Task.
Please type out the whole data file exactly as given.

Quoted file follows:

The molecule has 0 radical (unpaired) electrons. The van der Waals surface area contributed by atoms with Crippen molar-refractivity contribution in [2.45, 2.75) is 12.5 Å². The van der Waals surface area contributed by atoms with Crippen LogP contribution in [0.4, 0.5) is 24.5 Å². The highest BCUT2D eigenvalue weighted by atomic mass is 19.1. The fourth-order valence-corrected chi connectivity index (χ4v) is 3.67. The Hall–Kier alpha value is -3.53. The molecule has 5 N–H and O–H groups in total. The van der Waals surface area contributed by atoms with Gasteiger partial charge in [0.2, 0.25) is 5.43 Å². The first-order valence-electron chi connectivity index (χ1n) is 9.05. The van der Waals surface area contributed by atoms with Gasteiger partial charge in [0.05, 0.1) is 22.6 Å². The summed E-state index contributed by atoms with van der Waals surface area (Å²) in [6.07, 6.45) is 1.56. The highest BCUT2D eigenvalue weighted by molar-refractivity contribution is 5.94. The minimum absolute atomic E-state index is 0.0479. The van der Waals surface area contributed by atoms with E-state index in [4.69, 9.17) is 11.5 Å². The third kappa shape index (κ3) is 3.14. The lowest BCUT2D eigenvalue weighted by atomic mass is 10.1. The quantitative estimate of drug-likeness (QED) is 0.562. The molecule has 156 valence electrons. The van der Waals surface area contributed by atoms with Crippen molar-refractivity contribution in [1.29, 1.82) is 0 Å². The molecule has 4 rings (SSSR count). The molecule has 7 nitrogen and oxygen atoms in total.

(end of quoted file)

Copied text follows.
The molecule has 0 radical (unpaired) electrons. The van der Waals surface area contributed by atoms with Crippen molar-refractivity contribution in [2.45, 2.75) is 12.5 Å². The van der Waals surface area contributed by atoms with Crippen LogP contribution in [0.4, 0.5) is 24.5 Å². The highest BCUT2D eigenvalue weighted by atomic mass is 19.1. The fourth-order valence-corrected chi connectivity index (χ4v) is 3.67. The Hall–Kier alpha value is -3.53. The molecule has 5 N–H and O–H groups in total. The van der Waals surface area contributed by atoms with Gasteiger partial charge in [0.2, 0.25) is 5.43 Å². The first-order valence-electron chi connectivity index (χ1n) is 9.05. The van der Waals surface area contributed by atoms with Gasteiger partial charge in [0.05, 0.1) is 22.6 Å². The summed E-state index contributed by atoms with van der Waals surface area (Å²) in [6.07, 6.45) is 1.56. The highest BCUT2D eigenvalue weighted by molar-refractivity contribution is 5.94. The minimum absolute atomic E-state index is 0.0479. The van der Waals surface area contributed by atoms with E-state index in [4.69, 9.17) is 11.5 Å². The third kappa shape index (κ3) is 3.14. The lowest BCUT2D eigenvalue weighted by atomic mass is 10.1. The quantitative estimate of drug-likeness (QED) is 0.562. The molecule has 156 valence electrons. The van der Waals surface area contributed by atoms with Crippen molar-refractivity contribution in [1.29, 1.82) is 0 Å². The molecule has 4 rings (SSSR count). The molecule has 7 nitrogen and oxygen atoms in total.